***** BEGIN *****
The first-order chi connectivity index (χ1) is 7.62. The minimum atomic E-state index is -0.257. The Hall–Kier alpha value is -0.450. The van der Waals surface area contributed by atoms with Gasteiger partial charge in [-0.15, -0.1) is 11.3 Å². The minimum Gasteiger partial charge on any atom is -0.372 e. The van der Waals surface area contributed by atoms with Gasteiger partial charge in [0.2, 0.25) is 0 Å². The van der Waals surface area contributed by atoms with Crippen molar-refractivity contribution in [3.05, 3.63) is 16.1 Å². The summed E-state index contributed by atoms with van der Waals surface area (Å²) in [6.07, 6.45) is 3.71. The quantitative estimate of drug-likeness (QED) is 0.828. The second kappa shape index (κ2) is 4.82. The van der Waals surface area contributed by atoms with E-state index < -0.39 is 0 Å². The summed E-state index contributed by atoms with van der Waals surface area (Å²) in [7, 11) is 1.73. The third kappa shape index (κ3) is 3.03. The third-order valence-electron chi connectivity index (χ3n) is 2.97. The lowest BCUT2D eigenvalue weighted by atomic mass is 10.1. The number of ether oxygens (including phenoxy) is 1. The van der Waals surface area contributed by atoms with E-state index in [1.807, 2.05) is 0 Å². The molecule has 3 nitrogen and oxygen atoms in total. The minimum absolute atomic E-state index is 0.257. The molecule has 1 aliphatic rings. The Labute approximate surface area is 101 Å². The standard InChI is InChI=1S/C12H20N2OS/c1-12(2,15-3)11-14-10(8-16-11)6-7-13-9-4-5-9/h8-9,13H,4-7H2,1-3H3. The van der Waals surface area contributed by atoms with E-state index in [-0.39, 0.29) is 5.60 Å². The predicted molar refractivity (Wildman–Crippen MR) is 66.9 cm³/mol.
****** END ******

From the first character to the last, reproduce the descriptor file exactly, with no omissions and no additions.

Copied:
The first-order chi connectivity index (χ1) is 7.62. The minimum atomic E-state index is -0.257. The Hall–Kier alpha value is -0.450. The van der Waals surface area contributed by atoms with Gasteiger partial charge in [-0.15, -0.1) is 11.3 Å². The minimum Gasteiger partial charge on any atom is -0.372 e. The van der Waals surface area contributed by atoms with Gasteiger partial charge in [0.2, 0.25) is 0 Å². The van der Waals surface area contributed by atoms with Crippen molar-refractivity contribution in [3.05, 3.63) is 16.1 Å². The summed E-state index contributed by atoms with van der Waals surface area (Å²) in [6.07, 6.45) is 3.71. The quantitative estimate of drug-likeness (QED) is 0.828. The second kappa shape index (κ2) is 4.82. The van der Waals surface area contributed by atoms with E-state index < -0.39 is 0 Å². The summed E-state index contributed by atoms with van der Waals surface area (Å²) in [7, 11) is 1.73. The third kappa shape index (κ3) is 3.03. The third-order valence-electron chi connectivity index (χ3n) is 2.97. The lowest BCUT2D eigenvalue weighted by atomic mass is 10.1. The number of ether oxygens (including phenoxy) is 1. The van der Waals surface area contributed by atoms with E-state index in [1.807, 2.05) is 0 Å². The molecule has 3 nitrogen and oxygen atoms in total. The minimum absolute atomic E-state index is 0.257. The molecule has 1 aliphatic rings. The Labute approximate surface area is 101 Å². The standard InChI is InChI=1S/C12H20N2OS/c1-12(2,15-3)11-14-10(8-16-11)6-7-13-9-4-5-9/h8-9,13H,4-7H2,1-3H3. The van der Waals surface area contributed by atoms with E-state index in [-0.39, 0.29) is 5.60 Å². The predicted molar refractivity (Wildman–Crippen MR) is 66.9 cm³/mol.